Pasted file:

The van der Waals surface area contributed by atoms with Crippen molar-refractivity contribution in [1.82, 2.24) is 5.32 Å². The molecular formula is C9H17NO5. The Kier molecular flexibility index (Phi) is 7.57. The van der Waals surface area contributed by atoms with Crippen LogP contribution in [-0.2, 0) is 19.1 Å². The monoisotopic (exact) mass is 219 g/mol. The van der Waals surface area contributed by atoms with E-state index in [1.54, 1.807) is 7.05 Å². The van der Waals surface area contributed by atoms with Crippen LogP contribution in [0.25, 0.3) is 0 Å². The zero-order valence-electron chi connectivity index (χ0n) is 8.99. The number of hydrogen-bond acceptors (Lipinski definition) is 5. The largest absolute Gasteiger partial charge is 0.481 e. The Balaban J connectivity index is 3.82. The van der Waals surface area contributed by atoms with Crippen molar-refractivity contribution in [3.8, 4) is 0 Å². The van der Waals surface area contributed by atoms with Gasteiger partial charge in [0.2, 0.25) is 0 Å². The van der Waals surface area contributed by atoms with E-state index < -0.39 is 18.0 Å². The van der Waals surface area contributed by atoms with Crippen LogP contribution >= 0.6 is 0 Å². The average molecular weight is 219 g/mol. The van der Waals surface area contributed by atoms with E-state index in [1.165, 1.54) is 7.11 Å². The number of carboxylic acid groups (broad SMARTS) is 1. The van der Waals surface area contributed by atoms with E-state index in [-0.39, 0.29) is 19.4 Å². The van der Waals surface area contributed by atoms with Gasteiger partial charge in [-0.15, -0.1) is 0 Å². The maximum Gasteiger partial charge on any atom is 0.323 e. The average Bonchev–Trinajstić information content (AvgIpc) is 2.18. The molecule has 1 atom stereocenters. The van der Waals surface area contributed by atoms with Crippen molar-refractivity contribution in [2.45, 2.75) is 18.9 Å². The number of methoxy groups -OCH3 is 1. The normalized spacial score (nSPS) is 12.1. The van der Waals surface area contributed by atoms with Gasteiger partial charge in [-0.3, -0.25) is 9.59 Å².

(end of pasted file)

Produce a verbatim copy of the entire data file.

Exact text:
The van der Waals surface area contributed by atoms with Crippen molar-refractivity contribution in [1.82, 2.24) is 5.32 Å². The molecular formula is C9H17NO5. The Kier molecular flexibility index (Phi) is 7.57. The van der Waals surface area contributed by atoms with Crippen LogP contribution in [-0.2, 0) is 19.1 Å². The monoisotopic (exact) mass is 219 g/mol. The van der Waals surface area contributed by atoms with E-state index in [1.54, 1.807) is 7.05 Å². The van der Waals surface area contributed by atoms with Crippen LogP contribution in [0.25, 0.3) is 0 Å². The zero-order valence-electron chi connectivity index (χ0n) is 8.99. The number of hydrogen-bond acceptors (Lipinski definition) is 5. The largest absolute Gasteiger partial charge is 0.481 e. The Balaban J connectivity index is 3.82. The van der Waals surface area contributed by atoms with Crippen molar-refractivity contribution in [3.8, 4) is 0 Å². The van der Waals surface area contributed by atoms with Gasteiger partial charge in [0.2, 0.25) is 0 Å². The van der Waals surface area contributed by atoms with E-state index < -0.39 is 18.0 Å². The van der Waals surface area contributed by atoms with Crippen LogP contribution >= 0.6 is 0 Å². The average molecular weight is 219 g/mol. The van der Waals surface area contributed by atoms with E-state index in [1.165, 1.54) is 7.11 Å². The number of carboxylic acid groups (broad SMARTS) is 1. The van der Waals surface area contributed by atoms with E-state index in [-0.39, 0.29) is 19.4 Å². The van der Waals surface area contributed by atoms with Gasteiger partial charge in [-0.15, -0.1) is 0 Å². The maximum Gasteiger partial charge on any atom is 0.323 e. The average Bonchev–Trinajstić information content (AvgIpc) is 2.18. The molecule has 1 atom stereocenters. The van der Waals surface area contributed by atoms with Crippen molar-refractivity contribution in [2.45, 2.75) is 18.9 Å². The number of methoxy groups -OCH3 is 1. The normalized spacial score (nSPS) is 12.1. The van der Waals surface area contributed by atoms with Gasteiger partial charge in [-0.3, -0.25) is 9.59 Å².